Obstructive Lung Diseases |

Spirometry Utilization in COPD; One Health System's Experience FREE TO VIEW

Bohdan Pichurko, MD; Kevin McCarthy, RPFT
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Cleveland Clinic, Mentor, OH

Chest. 2015;148(4_MeetingAbstracts):692A. doi:10.1378/chest.2281089
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SESSION TYPE: Original Investigation Poster

PRESENTED ON: Wednesday, October 28, 2015 at 01:30 PM - 02:30 PM

PURPOSE: Assess the rate of compliance with the ATS/ERS recommendation1 that the clinical diagnosis of COPD be confirmed by spirometric confirmation of obstruction that is not fully reversed by bronchodilators.

METHODS: The electronic medical record was queried for all outpatients seen in the Cleveland Clinic Health System during the study period between 7/1/13 and 8/1/1/4 with an ICD9 code of 490-2, 494 or 496. The resultant table was matched against the PFT database for any spirometry test between 7/1/96 and 2/28/15.

RESULTS: 5,137 unique patients made 15,943 outpatient visits during the study period with the COPD ICD-9 codes. Males were 47.1%, females 52.9% of the cohort. Caucasians comprised 77.6%, African Americans 19.1%, other/undefined were 3.3%. Mean age was 65.2 +12.4 years. Only 669 patients (13.0%) with COPD diagnosis had spirometry in the time period 12 months prior to 6 months after the visit during the study period. Of these, only 316 (47.2%) had a post-bronchodilator assessment. An additional 1,925 patients had a spirometry test more than 12 months before the outpatient visit during the study period. Obstruction (FVC > LLN, ratio < LLN), n=53 (7.9%) Restriction suggested (FVC < LLN, ratio > LLN), n=165 (24.7%) Combined (FVC< LLN, ratio < LLN), n=431 (64.4%) Normal (FVC > LLN, ratio > LLN), n=20 (3.0%) Severity: Mild 12.1%, Moderate 14.3%, Moderately Severe 14.9%, Severe:19.8%, Very Severe: 38.8%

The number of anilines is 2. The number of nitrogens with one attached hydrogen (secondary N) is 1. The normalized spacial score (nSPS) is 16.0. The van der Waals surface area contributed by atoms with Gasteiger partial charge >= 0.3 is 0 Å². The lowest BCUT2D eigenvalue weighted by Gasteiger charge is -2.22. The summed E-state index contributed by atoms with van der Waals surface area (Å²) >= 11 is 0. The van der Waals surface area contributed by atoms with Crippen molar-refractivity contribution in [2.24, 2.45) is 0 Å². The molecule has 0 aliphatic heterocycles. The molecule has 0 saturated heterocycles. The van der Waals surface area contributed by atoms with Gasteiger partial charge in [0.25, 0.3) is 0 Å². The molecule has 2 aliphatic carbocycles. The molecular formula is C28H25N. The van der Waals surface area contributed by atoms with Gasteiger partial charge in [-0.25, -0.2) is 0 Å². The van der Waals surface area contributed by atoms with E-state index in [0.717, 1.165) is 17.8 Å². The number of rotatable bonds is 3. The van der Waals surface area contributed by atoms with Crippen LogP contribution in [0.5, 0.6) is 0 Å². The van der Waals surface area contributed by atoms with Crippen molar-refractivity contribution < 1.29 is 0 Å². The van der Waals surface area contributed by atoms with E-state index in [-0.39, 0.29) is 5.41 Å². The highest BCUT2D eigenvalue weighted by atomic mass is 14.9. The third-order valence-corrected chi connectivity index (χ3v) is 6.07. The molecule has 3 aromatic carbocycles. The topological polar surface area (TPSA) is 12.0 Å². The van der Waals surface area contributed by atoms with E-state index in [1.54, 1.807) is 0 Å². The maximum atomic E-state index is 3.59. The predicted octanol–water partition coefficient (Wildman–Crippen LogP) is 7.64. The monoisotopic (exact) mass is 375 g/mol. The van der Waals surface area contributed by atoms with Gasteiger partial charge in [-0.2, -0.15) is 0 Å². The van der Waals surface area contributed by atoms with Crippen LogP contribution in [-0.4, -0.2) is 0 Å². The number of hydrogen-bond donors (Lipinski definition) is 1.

CONCLUSIONS: Making the diagnosis of COPD without spirometric confirmation of obstruction is common. Even when spirometry was done, it was often not done annually to assess the patient's current severity. Nearly 30% of the patients in this cohort did not demonstrate obstruction on spirometry. Most of these showed results suggesting restriction making the diagnosis of COPD unlikely.

CLINICAL IMPLICATIONS: 1. Low rate of utilization of PFT’s continues to be the observed norm. 2. Absence of PFT data limits information regarding severity and response to treatment in COPD 3. Potentially greater significance lies in the incorrect diagnosis and thus unnecessary treatment with associated morbidity and cost. 4. Dyspnea - producing disorders that mimic COPD - eg diastolic LV dysfunction, glottic disorders, will remain undiagnosed and untreated , posing risk to the patient. References: 1. Celli BR, MacNee W. Standards for the diagnosis and treatment of patients with COPD: a summary of the ATS/ERS position paper. Eur Respir J 2004; 23: 932-946.

DISCLOSURE: The following authors have nothing to disclose: Bohdan Pichurko, Kevin McCarthy

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